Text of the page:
> 
>> 
>> I think that alone will keep us honest. We can't jam in new dispatch semantics without making things really painful for ourselves.
>>  
>> The hoisting issues above are an example of the the sort of complexity that need to be worried about.  Simpler  constructors like <| and .{ are easier to get right and probably have lower long term impact if we get some detail wrong.
>> 
>> Simpler constructs are easier to get right, but I think only because they push the hard work onto our users. If we only give them <| and .{, they'll have to come up with their own patterns to accomplish what they want in terms of those. Those patterns will be just as hard to get right as it would be for us to design a syntax directly in the language. The only difference is that instead of us doing that hard work once (and I'd like to hope we're the best-qualified to do it!), they'll re-invent it over and over again.
> 
> But we shouldn't leave them to come up with their own patterns.  We (I'm now speaking about us more as individuals rather than as TC39) should document and evangelize the recommend compositional pattern for defining "classes" in "ES.next"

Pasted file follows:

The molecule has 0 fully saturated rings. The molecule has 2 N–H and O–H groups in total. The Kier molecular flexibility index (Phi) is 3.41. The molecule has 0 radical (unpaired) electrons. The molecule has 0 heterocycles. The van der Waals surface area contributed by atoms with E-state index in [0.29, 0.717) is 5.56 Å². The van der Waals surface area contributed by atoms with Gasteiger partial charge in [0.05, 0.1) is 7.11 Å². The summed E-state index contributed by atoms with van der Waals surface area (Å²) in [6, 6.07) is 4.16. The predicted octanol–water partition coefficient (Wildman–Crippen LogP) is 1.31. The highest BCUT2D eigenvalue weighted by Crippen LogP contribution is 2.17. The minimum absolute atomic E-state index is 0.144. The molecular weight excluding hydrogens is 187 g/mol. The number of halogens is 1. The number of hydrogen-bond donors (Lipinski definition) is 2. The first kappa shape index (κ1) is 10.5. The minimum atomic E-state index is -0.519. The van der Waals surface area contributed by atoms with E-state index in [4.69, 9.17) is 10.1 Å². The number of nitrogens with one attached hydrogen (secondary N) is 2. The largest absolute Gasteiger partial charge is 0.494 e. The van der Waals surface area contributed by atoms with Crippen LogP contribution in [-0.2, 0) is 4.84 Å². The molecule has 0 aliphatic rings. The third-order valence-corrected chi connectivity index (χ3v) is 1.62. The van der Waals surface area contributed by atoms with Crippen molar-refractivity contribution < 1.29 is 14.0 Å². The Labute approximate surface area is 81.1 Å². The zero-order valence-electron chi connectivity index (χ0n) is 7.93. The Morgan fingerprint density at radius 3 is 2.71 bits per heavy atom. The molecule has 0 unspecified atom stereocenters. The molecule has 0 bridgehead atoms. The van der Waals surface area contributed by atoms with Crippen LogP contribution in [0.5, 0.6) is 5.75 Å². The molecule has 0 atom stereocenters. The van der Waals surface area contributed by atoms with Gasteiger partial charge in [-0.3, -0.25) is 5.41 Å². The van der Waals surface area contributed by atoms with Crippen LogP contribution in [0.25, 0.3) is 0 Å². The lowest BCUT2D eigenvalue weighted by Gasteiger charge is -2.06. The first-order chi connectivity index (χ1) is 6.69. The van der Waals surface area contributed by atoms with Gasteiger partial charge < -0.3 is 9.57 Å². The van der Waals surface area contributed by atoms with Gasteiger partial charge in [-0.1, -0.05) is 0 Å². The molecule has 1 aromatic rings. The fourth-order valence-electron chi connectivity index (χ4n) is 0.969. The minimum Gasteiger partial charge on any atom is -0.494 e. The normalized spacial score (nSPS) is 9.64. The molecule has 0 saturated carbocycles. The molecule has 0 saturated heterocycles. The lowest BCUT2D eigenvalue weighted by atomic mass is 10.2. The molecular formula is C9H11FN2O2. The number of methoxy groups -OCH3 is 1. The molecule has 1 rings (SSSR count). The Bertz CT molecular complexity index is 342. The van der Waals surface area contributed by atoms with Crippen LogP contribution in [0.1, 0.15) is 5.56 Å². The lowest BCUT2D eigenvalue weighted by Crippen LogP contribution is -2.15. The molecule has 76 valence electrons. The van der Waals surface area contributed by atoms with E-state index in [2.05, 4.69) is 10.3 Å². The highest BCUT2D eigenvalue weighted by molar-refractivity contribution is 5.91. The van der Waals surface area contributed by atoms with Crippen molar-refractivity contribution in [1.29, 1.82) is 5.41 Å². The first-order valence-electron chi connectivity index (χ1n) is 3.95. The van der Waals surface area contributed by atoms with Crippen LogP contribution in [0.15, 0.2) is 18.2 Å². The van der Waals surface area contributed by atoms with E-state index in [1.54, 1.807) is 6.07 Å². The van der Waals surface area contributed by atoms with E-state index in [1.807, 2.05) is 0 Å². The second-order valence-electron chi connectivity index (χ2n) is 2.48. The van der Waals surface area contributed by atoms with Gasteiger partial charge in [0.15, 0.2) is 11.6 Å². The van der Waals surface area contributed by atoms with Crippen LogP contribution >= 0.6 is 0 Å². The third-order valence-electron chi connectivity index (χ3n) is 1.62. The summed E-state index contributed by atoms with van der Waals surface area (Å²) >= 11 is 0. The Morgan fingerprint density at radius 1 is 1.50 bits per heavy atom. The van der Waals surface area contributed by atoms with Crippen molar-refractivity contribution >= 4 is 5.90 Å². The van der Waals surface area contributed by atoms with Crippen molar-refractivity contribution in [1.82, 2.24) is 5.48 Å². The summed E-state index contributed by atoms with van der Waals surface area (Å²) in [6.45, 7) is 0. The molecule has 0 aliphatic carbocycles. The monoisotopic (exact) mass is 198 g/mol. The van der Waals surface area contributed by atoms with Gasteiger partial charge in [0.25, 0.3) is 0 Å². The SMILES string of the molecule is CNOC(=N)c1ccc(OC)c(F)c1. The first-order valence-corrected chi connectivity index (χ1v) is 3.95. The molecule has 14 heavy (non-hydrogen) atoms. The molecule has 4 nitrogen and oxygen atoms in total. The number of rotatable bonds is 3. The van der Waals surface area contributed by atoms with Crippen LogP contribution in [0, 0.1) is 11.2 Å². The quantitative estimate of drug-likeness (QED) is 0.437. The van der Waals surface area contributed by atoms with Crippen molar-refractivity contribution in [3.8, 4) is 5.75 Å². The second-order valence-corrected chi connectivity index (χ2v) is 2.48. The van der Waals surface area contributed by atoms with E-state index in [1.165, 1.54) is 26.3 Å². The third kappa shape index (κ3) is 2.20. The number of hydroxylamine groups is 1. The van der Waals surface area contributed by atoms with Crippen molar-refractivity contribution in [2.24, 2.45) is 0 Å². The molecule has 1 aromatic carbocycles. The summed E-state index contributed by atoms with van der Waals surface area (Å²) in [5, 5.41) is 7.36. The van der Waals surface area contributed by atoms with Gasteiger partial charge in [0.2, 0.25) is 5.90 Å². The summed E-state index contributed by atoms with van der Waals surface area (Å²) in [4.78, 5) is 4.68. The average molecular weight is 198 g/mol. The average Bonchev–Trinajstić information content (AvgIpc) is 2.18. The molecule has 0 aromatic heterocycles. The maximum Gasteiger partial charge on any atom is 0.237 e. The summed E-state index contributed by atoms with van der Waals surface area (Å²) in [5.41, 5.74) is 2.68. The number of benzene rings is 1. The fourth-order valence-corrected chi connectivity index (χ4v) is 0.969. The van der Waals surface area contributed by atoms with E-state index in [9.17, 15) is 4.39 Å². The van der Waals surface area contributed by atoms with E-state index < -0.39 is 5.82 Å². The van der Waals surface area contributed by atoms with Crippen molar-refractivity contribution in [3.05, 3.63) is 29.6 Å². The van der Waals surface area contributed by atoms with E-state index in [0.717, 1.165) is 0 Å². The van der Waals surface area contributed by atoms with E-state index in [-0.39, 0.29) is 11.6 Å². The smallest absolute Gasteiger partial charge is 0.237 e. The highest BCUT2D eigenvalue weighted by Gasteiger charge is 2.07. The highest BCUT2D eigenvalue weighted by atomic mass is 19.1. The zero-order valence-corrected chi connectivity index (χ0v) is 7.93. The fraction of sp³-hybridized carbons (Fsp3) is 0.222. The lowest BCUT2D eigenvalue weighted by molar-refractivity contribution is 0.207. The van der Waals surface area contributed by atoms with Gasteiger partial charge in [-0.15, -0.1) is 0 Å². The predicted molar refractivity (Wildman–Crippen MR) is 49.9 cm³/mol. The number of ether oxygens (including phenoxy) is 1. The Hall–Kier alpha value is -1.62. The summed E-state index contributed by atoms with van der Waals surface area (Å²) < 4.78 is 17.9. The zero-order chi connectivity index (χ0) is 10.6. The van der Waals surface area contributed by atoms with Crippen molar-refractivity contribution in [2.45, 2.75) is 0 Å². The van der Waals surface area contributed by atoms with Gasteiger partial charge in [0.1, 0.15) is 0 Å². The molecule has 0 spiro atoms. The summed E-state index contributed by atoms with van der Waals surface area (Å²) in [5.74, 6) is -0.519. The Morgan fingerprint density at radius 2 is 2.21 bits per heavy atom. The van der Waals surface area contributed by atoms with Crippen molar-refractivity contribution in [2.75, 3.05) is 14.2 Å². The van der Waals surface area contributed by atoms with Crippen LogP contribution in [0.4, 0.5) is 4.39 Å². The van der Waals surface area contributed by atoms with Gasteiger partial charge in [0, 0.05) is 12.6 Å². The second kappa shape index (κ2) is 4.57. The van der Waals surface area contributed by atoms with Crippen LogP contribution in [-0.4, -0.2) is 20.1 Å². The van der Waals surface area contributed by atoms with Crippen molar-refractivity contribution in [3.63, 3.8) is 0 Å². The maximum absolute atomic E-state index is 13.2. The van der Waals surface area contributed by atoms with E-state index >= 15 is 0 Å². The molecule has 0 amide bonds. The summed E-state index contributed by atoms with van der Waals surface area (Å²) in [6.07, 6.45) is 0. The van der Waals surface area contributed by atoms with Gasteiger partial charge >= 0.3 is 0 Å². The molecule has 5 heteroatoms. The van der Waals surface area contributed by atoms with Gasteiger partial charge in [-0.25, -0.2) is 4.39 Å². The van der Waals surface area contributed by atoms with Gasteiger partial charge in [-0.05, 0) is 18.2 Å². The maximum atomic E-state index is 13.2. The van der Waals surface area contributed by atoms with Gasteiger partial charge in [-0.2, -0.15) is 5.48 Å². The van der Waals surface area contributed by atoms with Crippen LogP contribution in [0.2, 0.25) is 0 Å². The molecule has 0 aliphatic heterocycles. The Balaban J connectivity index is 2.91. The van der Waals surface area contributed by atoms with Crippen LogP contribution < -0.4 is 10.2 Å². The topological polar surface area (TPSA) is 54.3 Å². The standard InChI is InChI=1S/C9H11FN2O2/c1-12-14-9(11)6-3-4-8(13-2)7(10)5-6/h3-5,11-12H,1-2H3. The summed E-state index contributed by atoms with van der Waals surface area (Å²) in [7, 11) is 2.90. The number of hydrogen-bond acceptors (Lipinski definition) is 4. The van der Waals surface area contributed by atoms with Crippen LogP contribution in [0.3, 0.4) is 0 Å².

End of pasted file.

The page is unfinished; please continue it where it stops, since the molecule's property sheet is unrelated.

> 
>> 
>> I definitely understand the desire to punt on this, but I think we'd do our users a disservice if we did. I believe we can design a good declarative syntax for this and that if we do so, we'll make ES a language that's easier to read and easier to use.
> 
> Sure, we just have the normal schedule and complexity trade-offs that occur in any significant software project.  I'm not saying that you shouldn't push on this.  I'm more saying that it might not be a disaster if in the end it didn't make the cut, as long as we have the more compositional primitive (<|, super, private names, etc.) that allow synthesis of class-like abstraction patterns. I think it would be a bigger problem to not have those for ES.next.
> 
> Allen
> 

-- 
Dr. Axel Rauschmayer

axel at rauschma.de
twitter.com/rauschma

home: rauschma.de
blog: 2ality.com